It seems crazy to think that before I was even In Utero, a small, little-known grunge band from the outskirts of Seattle were about to emerge in a way that would shape youth culture for decades to come.
Their 1992 Saturday Night Live performance of Smells Like Teen Spirit that year was a show which became iconic – Kurt Cobain, centre-stage, pink hair, belting out lyrics and riffs that would become the lasting anthem of youth, anger and years later – nostalgia for a time we never experienced.
We’d later find out that this, much like many of Nirvana’s greatest moments, was underscored by Cobain’s ongoing struggles with self and substance, as the 2001 biography Heavier than Heaven revealed Cobain’s heroin overdose in the hours following their first SNL appearance.
25 years ago Nirvana released Nevermind, a record which took the the little-known Seattle grunge act and saw them evolve into a fully-fledged global sensation.
Just weeks following the band’s most iconic record hitting number one in the States, they travelled south of the equator, visiting our shores for the first time in their short, yet sharp run as a band.
It would become Nirvana’s only Australian tour ever.
Inconvenient timing for their fans back home (and their record label no doubt), but a welcome delight to Aussie fans who well and truly lost their shit across their seven date tour.
The band’s Australian tour accounted for only a blip of their time in the spotlight. By the time they arrived on Aussie soil in early 1992 Kurt Cobain had become the mouthpiece and reluctant pinup boy for disaffected youth the world over. We were no exception.
As time presents the ultimate obstacle in the vast majority of us ever seeing the iconic act live, below are a few interesting tidbits from Nirvana’s only Australian tour.
Hottest 100 1991
Smells Like Teen Spirit came in at number one on Triple J’s third-ever Hottest 100. According to former Triple J Producer Jen Brennen, the band agreed to have the song to feature on the station’s Hottest 100 compilation CD despite their disinterest in appearing on compilations.
On ya, Dave Grohl
Nirvana opened the majority of their Aussie sets with the booming drum-heavy track Aneurysm. I can’t even begin to imagine how this felt live.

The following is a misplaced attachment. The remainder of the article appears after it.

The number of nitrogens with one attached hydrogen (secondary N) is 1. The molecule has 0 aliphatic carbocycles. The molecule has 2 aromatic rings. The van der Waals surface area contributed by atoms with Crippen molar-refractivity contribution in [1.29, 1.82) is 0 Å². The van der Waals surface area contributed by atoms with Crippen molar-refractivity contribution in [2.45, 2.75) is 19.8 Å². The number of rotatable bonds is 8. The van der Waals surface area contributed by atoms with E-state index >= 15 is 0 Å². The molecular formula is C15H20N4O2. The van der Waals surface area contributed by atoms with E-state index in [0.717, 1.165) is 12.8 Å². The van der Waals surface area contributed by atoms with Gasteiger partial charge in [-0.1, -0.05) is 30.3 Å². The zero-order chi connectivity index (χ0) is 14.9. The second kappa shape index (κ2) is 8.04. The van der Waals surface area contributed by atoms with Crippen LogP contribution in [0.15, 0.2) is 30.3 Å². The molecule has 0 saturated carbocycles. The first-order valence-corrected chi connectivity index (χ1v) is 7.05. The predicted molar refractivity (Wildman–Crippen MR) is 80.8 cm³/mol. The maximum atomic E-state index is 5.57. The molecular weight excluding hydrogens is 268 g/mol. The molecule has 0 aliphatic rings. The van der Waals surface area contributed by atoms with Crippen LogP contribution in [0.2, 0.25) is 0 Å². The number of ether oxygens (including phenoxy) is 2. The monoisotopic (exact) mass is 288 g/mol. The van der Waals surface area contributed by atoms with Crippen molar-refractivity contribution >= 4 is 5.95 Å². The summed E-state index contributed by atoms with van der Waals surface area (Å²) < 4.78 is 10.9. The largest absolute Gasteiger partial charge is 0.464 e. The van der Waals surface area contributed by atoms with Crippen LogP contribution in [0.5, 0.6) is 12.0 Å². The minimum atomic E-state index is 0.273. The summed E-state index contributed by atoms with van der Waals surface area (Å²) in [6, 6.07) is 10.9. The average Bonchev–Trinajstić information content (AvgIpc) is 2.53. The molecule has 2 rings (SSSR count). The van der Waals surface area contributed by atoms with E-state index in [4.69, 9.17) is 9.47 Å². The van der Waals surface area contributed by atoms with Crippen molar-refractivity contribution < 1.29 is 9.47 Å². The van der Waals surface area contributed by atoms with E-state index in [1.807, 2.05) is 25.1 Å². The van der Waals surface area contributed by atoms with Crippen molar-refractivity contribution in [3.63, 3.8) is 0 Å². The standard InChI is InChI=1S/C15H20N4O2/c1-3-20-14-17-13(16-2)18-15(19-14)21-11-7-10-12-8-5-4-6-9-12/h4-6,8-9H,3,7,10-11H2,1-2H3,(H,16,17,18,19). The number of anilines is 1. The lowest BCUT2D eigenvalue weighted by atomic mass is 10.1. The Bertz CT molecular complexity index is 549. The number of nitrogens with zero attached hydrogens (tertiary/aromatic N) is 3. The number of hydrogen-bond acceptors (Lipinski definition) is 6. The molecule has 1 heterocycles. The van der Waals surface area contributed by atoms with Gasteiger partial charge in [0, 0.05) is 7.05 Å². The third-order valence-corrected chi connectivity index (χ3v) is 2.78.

The Phoenician Club
Nirvana played their first Aussie gig on January 24 1992 at the Phoenician Club in Ultimo where Melbourne outfit The Meanies opened for the American rockers. Big Day out was the next day.
The worst interview ever
The interview with former triple J presenter Jen Oldershaw was so excruciatingly awkward that it went un-listened to for 20 years, and after the master was destroyed, survived only through keen listeners recording directly off the radio. Triple J re-ran the painfully uncomfortable interview as part of their 20th anniversary special broadcast.
We’re gonna need a bigger venue
A number of venues were changed at the last minute to accommodate the massive interest in Nirvana after Nevermind made such an impact.
Cooggee Bay Hotel
They played their last Australian date at the Coogee Bay Hotel. Reportedly at this gig they played a slightly altered version of Endless, Nameless which featured some extra rare jams.
Australian National University
Nirvana played at the uni bar in ANU, Canberra. That’ll fucking do me. Due to the restrictive size of the bar, apparently hoards of close to 1000 people lurked outside the venue rocking-out to what they could hear going on inside.
Big Day Out #1
Nirvana’s only Australian tour also saw their single Aussie festival date, as they played the first ever Big Day Out alongside Violent Femmes, Yothu Yindi and You Am I.
It’s hard to measure the complete impact of Nirvana. Not only did they lift the grunge-rock genre out of suburban garages and into mainstream popular culture, they also redefined the way we dressed, spoke and acted, and reaffirmed exactly the way certain music can represent the core emotions of an entire generation.
The echoes of Nirvana’s only Australian tour are still heard. and there’s no arguing that the grunge scene in Australia is alight right now. Bands from across the country, and around the world, are continuing to surf the wave Nirvana brought to the surface. Tapping into the zeitgeist of youthful malcontent that Nirvana defined in the early 90’s.
Whilst many of us who now prescribe to Nirvana’s sound were never given the opportunity to see them in the flesh, the noise they created is damn near timeless.